‘Sutr Santati’- With 125 artisanal pieces, the exhibition at NGMA Mumbai sings a rhapsody of praise for Indian textile heritage

The ongoing textile exhibition at the NGMA Mumbai, titled ‘Sutr Santati’ (19th Nov’23 – 7th Jan’24), curated by Abheraj Baldota Foundation showcases an array of fascinating textiles created by various regional artisans.

As the custodian of the Abheraj Baldota Foundation, Lavina Baldota has been supporting weavers and designers for the past three decades.

The four level exhibition displays stunning textiles pieces that have been crafted with processes like hand weaving, embroidery, resist-dyeing, printing, paintings, appliqué and whatnot.

The main attraction includes a Jamdani wall panel that recreates a scene from the Ramayana in intricate detail. As per curator Lavina, it is one of our hero pieces, because weaving is such a geometric process.

Investing three years of hard work, the artisans have created so many layers and perspectives by meticulously enmedding the jewellery, the folds in the loosely-draped fabrics, the facial expressions of helplessness and compassion.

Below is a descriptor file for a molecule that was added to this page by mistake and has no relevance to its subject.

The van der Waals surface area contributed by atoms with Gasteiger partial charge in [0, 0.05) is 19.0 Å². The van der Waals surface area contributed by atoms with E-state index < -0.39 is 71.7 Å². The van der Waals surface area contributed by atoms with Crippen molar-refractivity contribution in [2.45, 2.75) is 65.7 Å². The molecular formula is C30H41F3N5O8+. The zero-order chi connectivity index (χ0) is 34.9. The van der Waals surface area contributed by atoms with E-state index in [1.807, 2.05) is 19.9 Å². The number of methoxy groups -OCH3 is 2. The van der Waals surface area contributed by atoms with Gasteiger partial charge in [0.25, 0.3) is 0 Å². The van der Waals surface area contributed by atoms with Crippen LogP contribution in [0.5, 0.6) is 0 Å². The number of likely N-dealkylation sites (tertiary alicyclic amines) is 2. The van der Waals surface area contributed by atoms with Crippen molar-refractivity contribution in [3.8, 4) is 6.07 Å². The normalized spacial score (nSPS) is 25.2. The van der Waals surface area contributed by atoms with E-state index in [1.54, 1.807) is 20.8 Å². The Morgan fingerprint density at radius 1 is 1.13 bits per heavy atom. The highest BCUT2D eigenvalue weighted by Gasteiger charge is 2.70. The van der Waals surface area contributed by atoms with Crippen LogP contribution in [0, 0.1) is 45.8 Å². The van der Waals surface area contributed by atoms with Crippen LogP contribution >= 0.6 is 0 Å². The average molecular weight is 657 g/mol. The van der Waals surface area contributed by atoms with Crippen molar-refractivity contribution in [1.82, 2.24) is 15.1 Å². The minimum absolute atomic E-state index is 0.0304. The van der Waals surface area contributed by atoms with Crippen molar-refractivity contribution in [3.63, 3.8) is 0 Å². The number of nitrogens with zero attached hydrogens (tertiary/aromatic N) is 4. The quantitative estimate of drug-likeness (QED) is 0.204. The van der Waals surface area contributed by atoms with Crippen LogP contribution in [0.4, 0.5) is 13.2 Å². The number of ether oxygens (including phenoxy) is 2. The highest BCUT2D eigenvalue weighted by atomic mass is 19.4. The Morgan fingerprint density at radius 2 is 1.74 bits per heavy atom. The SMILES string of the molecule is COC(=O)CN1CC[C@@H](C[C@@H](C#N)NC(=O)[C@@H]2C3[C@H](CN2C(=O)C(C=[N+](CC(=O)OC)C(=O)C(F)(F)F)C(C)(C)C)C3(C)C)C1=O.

Another stunning display include an embroidered map of Srinagar along with the tale of Kabuliwala which artisans have embellished with handiwork.

Phad - The Mosiac of Moksha | Artist - Shri Mahendra Yadav

Apart from this the avant garde designer Tarun Tahiliani’s atelier also procured a mata ni pachedi by Sanjay Chitara and hand-embroidered it with metal threads, making the goddess’s sari look like a golden kavach.

Designer Abu Jani-Sandeep Khosla’s studio has applied mu and  mirror lippan murals of the Kutch. And, Gaurav Gupta and a crew of masters from Kashmir have integrated the kundalini in pashmina and aari chain stitch to develop a piece which manifests the spirituality and workmanship and geography of the region.

Adding the handlooms from south, Kodalikaruppur sarees (Tamil Nadu) and kasavu veshtis (Kerala) have been revived by the Srijani Foundation, with 52 motifs drawn from antique textiles and artist Upendra Maharathi’s works and contemporary geometric practices.

Indigenous embroidery like pukhoor from Tamil Nadu and signature handloom offerings such as Sambalpuri ikat from Odisha are on the third floor. Level 4 displayed the fabrics of freedom khadi encapsulating hero pieces and experimental designs by Anamika Khanna, Vaishali Shadangule inter alia.

Drawing inspiration from the exquisite collection, Ritu Kumar also contacted three clusters and started working with them,” as per Lavina.

Regardless of whether you are a connoisseur of art or not, the eye popping pieces with fine  needlework of kantha, phulkari, zardozi, gota patti or chikankari will leave you enchanted in the oasis of creativity.

Images by NGMA Mumbai

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